The following message was written by our Chief Executive Officer Marc Schaefer for our Summer Quarterly Newsletter.
Success can breed complacency and satisfaction with the status quo.
Over time, organizations can lose their focus and change direction away from their original mission. Truliant has been successful by traditional banking business measures. We’ve grown in membership to nearly a quarter of a million member accounts. Our assets have grown to more than $2.5 billion. In banking terms, that would be enough for traditional shareholders to cash out and move on.
But Truliant is not a bank and our owners are you, our members. Our purpose, unlike a community bank or mega-bank, is not to reward a few shareholders. It is to continuously improve the lives of our members. Our structure allows us to pass the value of the ownership back to you in the form of favorable loan, savings and investment rates along with the access channels and guidance that will improve your life.
It’s no wonder that bank lobbyists attack credit unions. They simply cannot understand us. They believe our success – in their terms – is a competitive threat. They want us to look like and behave like them. But our actions show that credit unions are indeed different. Our growth in size and ability to serve the consumer denotes our growing relevance as an alternative financial services provider – not that we are bank-like.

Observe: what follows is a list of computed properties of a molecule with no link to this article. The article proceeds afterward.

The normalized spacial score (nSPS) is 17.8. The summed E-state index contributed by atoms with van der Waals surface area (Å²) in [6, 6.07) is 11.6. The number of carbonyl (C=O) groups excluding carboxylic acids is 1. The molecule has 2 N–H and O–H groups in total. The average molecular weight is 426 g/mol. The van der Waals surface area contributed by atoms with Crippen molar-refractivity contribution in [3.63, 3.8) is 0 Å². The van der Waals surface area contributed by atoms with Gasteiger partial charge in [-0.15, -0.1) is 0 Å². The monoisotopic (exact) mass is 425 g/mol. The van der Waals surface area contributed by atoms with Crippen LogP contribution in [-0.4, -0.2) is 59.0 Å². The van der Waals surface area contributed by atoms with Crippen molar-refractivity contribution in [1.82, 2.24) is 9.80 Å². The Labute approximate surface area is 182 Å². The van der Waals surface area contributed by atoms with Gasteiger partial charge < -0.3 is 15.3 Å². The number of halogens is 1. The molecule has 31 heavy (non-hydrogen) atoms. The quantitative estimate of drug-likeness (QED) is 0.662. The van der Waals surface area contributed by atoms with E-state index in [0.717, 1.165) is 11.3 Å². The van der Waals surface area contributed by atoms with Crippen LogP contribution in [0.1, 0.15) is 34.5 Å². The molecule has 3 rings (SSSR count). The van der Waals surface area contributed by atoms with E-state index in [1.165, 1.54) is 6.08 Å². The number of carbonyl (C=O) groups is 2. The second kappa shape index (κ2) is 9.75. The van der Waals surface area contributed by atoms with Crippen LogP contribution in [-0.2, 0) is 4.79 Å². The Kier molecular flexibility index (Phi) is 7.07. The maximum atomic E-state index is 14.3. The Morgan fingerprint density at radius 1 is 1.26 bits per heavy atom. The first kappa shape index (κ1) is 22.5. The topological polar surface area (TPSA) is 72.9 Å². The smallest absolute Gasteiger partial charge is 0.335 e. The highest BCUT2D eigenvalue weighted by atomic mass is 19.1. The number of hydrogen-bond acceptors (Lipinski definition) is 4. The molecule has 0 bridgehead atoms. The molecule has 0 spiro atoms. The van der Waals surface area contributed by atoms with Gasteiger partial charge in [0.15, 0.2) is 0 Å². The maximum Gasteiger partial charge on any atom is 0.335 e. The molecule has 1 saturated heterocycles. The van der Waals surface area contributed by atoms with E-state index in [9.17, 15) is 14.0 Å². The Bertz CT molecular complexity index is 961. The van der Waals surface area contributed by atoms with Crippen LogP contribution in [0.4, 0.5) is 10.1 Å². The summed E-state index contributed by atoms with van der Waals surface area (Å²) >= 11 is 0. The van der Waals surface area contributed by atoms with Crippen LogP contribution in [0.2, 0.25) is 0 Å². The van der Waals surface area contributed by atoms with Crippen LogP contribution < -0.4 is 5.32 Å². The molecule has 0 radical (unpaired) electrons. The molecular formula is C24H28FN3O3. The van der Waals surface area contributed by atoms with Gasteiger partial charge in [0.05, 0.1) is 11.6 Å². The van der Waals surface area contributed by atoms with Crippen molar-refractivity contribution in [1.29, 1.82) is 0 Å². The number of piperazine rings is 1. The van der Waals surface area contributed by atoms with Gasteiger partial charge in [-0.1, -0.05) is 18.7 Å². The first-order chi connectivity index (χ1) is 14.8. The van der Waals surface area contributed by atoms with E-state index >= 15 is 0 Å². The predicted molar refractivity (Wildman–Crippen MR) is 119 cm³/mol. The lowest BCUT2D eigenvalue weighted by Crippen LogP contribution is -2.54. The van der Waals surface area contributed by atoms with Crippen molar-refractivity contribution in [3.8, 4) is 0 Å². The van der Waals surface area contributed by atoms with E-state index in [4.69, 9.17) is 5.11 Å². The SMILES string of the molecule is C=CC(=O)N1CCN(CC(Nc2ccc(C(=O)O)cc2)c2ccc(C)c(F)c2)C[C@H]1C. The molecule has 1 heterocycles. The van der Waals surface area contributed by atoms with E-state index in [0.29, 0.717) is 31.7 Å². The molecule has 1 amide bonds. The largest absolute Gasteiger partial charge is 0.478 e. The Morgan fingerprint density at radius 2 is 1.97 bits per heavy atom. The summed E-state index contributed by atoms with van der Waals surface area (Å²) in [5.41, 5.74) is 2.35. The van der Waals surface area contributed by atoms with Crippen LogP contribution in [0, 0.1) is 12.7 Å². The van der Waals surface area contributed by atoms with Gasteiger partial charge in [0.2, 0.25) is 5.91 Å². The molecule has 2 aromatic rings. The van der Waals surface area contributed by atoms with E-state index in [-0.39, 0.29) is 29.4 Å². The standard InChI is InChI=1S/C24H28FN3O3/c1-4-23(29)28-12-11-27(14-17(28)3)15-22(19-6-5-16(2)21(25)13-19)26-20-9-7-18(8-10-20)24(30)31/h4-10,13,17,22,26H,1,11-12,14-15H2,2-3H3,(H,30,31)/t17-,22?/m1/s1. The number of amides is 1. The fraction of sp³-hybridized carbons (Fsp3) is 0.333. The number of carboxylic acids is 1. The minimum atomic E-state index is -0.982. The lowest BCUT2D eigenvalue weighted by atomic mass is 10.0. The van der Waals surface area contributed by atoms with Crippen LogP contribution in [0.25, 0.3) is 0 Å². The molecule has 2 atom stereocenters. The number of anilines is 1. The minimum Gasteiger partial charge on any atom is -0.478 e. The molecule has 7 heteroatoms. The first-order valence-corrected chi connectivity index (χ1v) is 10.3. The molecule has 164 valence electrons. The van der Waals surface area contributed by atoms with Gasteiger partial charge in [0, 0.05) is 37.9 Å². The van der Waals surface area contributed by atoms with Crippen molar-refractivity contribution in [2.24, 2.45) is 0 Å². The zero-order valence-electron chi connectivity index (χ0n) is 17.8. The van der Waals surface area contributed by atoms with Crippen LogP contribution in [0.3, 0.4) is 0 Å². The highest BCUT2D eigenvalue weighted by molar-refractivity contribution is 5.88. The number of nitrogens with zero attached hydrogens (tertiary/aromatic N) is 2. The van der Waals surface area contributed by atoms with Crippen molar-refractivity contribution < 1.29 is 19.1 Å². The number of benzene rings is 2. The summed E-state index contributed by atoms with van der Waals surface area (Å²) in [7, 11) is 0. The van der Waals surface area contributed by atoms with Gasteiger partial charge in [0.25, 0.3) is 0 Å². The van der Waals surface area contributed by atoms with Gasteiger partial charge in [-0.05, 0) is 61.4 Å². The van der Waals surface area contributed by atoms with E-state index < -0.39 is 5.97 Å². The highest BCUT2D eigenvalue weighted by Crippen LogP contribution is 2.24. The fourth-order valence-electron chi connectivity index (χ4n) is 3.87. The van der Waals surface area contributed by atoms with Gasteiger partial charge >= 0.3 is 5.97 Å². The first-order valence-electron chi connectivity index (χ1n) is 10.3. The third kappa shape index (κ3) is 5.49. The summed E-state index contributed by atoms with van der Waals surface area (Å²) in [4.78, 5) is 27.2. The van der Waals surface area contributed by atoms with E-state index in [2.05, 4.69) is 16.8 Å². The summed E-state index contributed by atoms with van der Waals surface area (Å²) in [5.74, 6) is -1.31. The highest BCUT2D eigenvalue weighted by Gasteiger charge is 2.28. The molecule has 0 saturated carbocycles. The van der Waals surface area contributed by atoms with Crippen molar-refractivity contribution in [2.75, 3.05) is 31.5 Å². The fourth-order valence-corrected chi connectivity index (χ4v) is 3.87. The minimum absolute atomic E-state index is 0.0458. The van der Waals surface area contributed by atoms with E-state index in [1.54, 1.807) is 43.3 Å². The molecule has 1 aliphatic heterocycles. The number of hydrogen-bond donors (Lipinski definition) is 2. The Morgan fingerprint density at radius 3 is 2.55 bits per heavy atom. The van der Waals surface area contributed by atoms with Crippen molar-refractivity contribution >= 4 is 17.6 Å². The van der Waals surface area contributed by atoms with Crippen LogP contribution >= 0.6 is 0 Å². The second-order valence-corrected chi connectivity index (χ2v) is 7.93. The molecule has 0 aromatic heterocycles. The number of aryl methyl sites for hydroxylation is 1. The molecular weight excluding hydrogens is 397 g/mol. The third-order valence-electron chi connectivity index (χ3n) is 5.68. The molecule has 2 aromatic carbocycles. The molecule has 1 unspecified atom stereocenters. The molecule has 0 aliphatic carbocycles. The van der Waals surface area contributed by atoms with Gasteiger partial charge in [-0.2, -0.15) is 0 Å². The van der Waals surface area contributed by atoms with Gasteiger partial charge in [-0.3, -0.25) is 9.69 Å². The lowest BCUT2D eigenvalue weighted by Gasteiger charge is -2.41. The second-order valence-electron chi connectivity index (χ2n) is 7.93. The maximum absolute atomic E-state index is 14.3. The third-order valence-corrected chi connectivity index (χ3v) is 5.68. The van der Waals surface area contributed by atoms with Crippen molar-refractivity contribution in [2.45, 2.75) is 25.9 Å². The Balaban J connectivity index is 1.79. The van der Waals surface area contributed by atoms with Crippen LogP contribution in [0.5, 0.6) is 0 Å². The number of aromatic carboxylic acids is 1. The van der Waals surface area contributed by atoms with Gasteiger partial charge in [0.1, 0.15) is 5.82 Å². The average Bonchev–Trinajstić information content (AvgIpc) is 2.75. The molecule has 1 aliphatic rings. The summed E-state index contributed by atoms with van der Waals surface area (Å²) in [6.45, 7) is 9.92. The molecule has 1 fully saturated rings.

Our assets are a reflection of our members’ trust in placing their hard-earned deposits with us and turning to us for their purposeful borrowing needs and guidance in their own best interest.
Our national, state and local public policy makers are often torn between their constituents including credit union members and bankers. In the past, our voices – even though about a third of the U.S. population now belongs to a credit union – were not enough to convince everyone that we should be looked at in a different way. Following the housing crisis, when Congress punished the banking industry for their poor judgment in making mortgage loans to individuals who could not realistically afford to repay them to drive their profits, they lumped credit unions who had not done so into their policy.
The government’s “qualified mortgage” definition took the determination of how much debt a member could have relative to their income out of our hands as a financial institution, even though we know our members’ situation and we are committed to helping them build their financial lives. This congressional action only made it more costly and difficult to make affordable mortgage loans to middle-income members with average credit scores in our markets.
In another example, the Federal Communications Commission recently approved new rules that would make it easier for telephone providers like Verizon and AT&T to block callers who use automated calling systems. Again, they are trumpeting a one-size-fits-all solution that may interfere with our ability to notify our members of concerns you need to know about related to your accounts.
Yes, Truliant must earn your trust every day and with every interaction we have with you, either in person, by phone or over our digital channels. We know that your expectations of us, as your member-owned financial partner, exceed that of our banking counterparts.
In turn, we will need your voice, at some point, to let policy-makers know that Truliant is different and … more than enough.